The insulin can be extracted, purified and is ready to use. The two main advantages of the insulin produced by the recombinant DNA technology are as follows – (1) it is chemically identical to human insulin, (2) it can be made available in unlimited quantities.
2. Penicillin Production:
The discovery of antibiotics and its commercial production represent one of the most dramatic case histories in the development of industrial microbiology. Penicillin was the first antibiotic to be produced by Alexander Fleming from Penicillium notatum.
The potential of penicillin as an antibiotic was established by Ernest Chain and Howard Florey. Penicillin was used extensively to treat American soldiers who were wounded in World War II. Fleming, Florey and Chain were awarded the Nobel Prize for this discovery.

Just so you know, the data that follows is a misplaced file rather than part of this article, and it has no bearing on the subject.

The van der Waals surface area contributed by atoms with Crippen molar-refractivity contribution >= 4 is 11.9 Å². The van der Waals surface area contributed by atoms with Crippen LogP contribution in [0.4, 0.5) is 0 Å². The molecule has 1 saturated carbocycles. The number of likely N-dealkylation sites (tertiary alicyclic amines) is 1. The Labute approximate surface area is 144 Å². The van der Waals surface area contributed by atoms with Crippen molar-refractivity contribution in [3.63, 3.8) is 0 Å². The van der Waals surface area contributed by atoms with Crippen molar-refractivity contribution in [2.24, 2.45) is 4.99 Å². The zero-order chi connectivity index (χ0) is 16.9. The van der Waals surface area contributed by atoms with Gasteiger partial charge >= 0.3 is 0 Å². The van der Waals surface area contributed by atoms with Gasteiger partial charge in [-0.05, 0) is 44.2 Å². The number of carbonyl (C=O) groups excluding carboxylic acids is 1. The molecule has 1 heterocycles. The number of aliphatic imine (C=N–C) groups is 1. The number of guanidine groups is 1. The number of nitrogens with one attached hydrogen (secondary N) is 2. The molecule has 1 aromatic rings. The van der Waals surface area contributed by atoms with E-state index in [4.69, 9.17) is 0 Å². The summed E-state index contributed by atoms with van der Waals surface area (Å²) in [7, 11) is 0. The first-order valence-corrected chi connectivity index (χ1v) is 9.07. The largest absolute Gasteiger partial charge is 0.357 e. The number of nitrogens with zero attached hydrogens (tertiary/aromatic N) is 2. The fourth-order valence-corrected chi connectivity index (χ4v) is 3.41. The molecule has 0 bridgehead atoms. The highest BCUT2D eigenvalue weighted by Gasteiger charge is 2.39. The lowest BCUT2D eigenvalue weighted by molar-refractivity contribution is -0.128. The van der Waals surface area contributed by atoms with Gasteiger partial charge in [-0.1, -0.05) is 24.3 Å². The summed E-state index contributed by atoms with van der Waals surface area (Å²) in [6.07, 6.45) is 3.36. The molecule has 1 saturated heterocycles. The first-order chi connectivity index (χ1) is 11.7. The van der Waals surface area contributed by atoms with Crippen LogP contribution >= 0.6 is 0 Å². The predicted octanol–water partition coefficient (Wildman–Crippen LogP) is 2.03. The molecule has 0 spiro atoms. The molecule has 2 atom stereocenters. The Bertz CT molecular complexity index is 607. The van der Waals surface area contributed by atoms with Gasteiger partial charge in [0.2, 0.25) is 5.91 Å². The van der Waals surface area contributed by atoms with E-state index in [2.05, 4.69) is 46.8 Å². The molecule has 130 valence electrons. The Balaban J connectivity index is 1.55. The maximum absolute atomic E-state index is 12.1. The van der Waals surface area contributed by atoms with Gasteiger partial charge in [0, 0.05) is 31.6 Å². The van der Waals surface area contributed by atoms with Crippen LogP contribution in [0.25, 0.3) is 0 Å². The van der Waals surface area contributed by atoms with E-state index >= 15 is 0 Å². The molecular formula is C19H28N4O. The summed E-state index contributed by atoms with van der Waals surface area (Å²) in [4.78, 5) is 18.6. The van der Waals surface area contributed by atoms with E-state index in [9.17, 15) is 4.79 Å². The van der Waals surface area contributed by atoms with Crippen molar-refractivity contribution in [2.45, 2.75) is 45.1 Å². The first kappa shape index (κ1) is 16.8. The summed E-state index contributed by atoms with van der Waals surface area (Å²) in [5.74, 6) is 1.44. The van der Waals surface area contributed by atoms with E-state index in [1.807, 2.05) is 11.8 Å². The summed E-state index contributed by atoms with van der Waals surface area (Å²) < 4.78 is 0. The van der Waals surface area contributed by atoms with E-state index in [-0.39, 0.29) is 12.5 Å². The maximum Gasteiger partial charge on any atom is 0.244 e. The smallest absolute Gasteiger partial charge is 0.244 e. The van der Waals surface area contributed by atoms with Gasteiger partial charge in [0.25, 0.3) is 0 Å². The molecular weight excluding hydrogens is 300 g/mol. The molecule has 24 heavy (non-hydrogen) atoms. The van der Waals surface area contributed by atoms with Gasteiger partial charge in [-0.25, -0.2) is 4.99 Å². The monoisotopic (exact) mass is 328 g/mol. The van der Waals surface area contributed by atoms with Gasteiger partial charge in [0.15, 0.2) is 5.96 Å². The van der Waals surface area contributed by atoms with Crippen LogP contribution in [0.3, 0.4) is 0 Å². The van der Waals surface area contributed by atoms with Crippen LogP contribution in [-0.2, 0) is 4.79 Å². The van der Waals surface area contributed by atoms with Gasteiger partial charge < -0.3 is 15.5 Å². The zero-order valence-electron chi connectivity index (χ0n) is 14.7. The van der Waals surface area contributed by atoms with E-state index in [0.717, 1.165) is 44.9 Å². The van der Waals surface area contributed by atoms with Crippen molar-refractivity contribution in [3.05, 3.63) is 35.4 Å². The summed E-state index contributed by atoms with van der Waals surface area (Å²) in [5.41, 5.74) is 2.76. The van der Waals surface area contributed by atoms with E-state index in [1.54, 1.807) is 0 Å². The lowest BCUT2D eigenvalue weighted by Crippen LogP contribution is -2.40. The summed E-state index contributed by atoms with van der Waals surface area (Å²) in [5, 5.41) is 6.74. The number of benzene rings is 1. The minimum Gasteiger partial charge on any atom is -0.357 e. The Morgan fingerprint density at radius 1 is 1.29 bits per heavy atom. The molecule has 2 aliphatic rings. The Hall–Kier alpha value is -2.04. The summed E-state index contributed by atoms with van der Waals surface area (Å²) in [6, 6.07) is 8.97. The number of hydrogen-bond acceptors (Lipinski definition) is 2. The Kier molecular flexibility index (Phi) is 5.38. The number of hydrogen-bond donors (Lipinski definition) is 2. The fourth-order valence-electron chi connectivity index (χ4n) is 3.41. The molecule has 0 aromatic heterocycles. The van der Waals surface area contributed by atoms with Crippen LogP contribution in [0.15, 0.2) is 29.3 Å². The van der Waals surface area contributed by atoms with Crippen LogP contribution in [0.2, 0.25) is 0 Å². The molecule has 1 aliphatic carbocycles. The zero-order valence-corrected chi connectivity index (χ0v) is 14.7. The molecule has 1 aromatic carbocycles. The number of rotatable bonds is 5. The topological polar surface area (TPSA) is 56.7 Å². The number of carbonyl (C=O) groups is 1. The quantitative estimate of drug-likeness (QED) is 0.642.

The major steps in the commercial production of penicillin are summarised as follows:
a. Preparation of inoculum — A medium of corn liquor, lactose, salts and other ingredients are mixed, sterilised, cooled and pumped into a large container known as the fermenter.
b. The mould Penicillium chrysogenum is inoculated into the fermenter. Sterile air is forced through the fermenter during incubation.
c. After fermentation, the mould mycelium is removed by filtration and the penicillin produced is extracted in pure form after a series of processes which includes precipitation, re-dissolving and nitration.
Many antibiotics are produced in a similar manner. The major differences relate to the organism, composition of the medium and the method of extraction.
3. Citric Acid Production: